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Local economy better but...

Some things will go wrong, others ought to happen but might not

The MTS headquarters in downtown Winnipeg. There's no company in Winnipeg that's been rumoured to be a take-over target longer than MTS has.

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The MTS headquarters in downtown Winnipeg. There's no company in Winnipeg that's been rumoured to be a take-over target longer than MTS has. (JOE BRYKSA / WINNIPEG FREE PRESS)

David Chartrand, president of the Manitoba Metis Federation. Settlement talks are expected to start this year that Chartrand hopes will result in a substantial capital infusion.

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David Chartrand, president of the Manitoba Metis Federation. Settlement talks are expected to start this year that Chartrand hopes will result in a substantial capital infusion. (SEAN KILPATRICK / WINNIPEG FREE PRESS FILES)

There's a case to be made heading into 2014 that the local economy is in better shape than it's been in for many years.

Traditional sectors such as manufacturing and food processing have found religion and become more efficient and innovative, the ag sector is stronger than ever, the finance and insurance business just keeps getting bigger, the travel and tourism industry will soon have a bona fide major attraction in the Canadian Museum for Human Rights and positive developments continue to emerge in the technology sector. But since the variation between the highs to the lows in the Manitoba economy covers a pretty narrow band, it's not likely the new year will produce Alberta-style growth.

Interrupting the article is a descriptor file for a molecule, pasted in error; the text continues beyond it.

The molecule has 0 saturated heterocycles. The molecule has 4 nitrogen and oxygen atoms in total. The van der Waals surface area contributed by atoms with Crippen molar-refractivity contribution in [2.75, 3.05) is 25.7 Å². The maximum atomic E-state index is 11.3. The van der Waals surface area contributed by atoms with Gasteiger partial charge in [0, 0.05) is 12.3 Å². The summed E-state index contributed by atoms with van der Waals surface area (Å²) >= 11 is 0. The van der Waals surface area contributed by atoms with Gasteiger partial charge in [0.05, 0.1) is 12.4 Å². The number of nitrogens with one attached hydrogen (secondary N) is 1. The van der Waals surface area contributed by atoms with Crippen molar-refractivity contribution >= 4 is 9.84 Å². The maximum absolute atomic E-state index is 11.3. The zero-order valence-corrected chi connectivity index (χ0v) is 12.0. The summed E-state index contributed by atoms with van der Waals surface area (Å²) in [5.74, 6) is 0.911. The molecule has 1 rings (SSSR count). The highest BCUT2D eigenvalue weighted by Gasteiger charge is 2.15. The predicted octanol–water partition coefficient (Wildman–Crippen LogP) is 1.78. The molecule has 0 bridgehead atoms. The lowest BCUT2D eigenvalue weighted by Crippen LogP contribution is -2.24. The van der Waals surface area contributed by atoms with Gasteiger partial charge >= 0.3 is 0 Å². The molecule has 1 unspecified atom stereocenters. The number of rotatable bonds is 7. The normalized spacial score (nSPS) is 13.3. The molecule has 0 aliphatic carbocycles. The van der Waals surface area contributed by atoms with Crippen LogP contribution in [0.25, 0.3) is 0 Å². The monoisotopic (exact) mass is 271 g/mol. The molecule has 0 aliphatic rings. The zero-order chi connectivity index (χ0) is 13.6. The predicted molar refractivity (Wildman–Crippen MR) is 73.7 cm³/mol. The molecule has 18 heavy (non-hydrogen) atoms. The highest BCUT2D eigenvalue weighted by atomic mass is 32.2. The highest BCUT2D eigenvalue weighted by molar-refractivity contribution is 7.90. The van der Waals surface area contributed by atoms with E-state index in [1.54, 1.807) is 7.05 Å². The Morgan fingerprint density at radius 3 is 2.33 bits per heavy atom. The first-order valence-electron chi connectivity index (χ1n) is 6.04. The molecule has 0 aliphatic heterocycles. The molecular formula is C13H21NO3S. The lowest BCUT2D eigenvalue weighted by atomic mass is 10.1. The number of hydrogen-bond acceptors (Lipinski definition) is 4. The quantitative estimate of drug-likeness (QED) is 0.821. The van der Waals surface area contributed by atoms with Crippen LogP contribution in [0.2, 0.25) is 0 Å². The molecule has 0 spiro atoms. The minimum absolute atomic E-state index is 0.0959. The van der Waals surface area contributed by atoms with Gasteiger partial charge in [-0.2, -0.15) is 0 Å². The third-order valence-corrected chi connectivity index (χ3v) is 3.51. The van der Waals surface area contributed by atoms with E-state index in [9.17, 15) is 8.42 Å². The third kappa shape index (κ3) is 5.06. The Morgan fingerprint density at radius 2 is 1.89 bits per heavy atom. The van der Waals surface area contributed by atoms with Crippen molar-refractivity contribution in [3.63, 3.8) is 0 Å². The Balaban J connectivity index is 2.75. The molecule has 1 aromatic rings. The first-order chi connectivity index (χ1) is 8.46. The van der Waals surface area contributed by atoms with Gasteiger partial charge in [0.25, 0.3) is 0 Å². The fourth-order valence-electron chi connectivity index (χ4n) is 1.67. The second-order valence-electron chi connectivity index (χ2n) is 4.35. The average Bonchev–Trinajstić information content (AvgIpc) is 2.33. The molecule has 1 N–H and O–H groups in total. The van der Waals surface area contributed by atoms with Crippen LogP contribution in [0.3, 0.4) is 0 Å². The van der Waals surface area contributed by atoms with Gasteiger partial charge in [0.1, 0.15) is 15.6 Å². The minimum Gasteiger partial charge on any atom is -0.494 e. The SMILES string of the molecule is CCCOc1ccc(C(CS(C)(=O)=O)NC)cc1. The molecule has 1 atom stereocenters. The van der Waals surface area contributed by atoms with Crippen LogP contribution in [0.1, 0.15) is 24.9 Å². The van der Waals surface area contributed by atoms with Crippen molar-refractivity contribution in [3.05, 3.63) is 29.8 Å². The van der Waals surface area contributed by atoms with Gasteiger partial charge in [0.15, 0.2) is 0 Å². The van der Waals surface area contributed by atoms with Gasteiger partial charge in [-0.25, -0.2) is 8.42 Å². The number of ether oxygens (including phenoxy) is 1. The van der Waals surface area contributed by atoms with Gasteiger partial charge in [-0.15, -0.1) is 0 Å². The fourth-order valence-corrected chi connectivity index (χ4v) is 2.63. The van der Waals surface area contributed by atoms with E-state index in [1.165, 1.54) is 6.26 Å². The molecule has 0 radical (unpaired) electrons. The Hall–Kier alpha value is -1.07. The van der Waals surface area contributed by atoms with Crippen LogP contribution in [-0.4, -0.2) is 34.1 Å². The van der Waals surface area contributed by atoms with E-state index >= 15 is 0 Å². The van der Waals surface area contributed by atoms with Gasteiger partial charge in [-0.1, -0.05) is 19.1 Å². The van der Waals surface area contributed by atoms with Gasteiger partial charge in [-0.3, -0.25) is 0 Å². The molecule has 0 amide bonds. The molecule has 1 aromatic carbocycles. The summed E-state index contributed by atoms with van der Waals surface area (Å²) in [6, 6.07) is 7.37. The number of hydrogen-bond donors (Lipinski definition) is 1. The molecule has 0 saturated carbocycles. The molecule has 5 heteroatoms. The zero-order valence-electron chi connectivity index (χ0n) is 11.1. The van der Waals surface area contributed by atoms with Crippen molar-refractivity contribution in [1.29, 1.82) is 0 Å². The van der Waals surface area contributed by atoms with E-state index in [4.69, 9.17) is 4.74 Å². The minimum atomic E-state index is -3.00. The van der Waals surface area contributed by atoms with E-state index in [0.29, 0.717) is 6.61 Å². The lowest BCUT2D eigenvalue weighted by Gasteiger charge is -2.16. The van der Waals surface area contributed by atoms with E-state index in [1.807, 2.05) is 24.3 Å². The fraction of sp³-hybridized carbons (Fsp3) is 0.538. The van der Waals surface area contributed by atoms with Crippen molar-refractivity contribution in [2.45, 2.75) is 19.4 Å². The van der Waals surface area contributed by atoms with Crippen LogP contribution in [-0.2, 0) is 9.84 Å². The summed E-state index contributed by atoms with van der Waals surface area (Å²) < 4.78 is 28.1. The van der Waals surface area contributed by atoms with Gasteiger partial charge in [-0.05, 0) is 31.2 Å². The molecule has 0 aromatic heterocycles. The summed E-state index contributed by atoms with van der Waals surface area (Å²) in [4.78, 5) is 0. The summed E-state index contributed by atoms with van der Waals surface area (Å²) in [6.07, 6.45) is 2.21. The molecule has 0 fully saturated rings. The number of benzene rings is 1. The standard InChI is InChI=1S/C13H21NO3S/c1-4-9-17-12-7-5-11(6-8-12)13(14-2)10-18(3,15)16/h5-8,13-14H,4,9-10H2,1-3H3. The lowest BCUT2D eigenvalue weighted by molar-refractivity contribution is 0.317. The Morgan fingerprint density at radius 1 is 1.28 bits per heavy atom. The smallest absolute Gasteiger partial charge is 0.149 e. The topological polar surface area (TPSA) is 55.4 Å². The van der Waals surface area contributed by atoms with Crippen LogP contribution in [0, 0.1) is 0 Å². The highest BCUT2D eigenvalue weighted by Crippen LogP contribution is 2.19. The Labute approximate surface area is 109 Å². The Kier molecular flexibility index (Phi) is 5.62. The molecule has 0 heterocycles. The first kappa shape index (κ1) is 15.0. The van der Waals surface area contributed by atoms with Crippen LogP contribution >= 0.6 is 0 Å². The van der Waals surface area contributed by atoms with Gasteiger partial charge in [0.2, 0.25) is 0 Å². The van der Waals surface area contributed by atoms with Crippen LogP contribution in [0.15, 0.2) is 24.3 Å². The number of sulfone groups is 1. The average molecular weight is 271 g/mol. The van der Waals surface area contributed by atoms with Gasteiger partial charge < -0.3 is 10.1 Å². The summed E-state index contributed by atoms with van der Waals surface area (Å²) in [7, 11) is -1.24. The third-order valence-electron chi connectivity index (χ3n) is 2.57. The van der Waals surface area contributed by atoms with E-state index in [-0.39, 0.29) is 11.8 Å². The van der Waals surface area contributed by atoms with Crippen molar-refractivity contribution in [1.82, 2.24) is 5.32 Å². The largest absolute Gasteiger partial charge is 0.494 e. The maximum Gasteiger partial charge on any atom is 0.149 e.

Having said that, here's a mixture of predictions sure to go wrong, things that ought to happen if there were any justice in the world, developments already taking place that should continue along with some fantasies for 2014.

Downtown development: Winnipeg still has to work to do overcoming its old reputation that had an exclamation mark put on it when the Jets 1.0 left in 1996. But serious progress in downtown development is occurring with the Jets once again a featured player. With the RBC Convention Centre expansion underway, the developer is mandated to build a four-star hotel and everyone is waiting for news of something to be built likely at the site of the old Carlton Inn. Fortress Real Developments won't start construction of its SkyCity Centre but it will become committed in 2014 and the careful folks at Longboat will also firm up their So/Po project.

Coming and going: The history of head office mobility in Winnipeg has traditionally been in one direction -- out of the city. The latest was IMRIS Inc., the city's best new high-tech business in years, which de-camped to Minneapolis last year. Styles in corporate structures are always changing and there's arguably fewer highly centralized head offices than there used to be. But maybe this could be the year for a new home-grown corporate head office to emerge downtown. Just to say, two of the city's long-standing head office entities that have shown the most consistent growth over the course of several years now -- the Boyd Group and Exchange Income Corp. -- currently toil in suburban locations.

Not going anywhere: There's no company in Winnipeg that's been rumoured to be a take-over target longer than MTS has. But since that chatter has been going on for so long you could argue those rumours aren't really worth that much. When MTS announced a proposed sale of its Allstream division last year the analysts dusted off their takeover scenarios once again. But with Ottawa nixing that deal, those bets are now off. In 2014 MTS will dig in and re-engage its Allstream growth strategy. The take-over rumours aren't likely gone for good but will subside in 2014.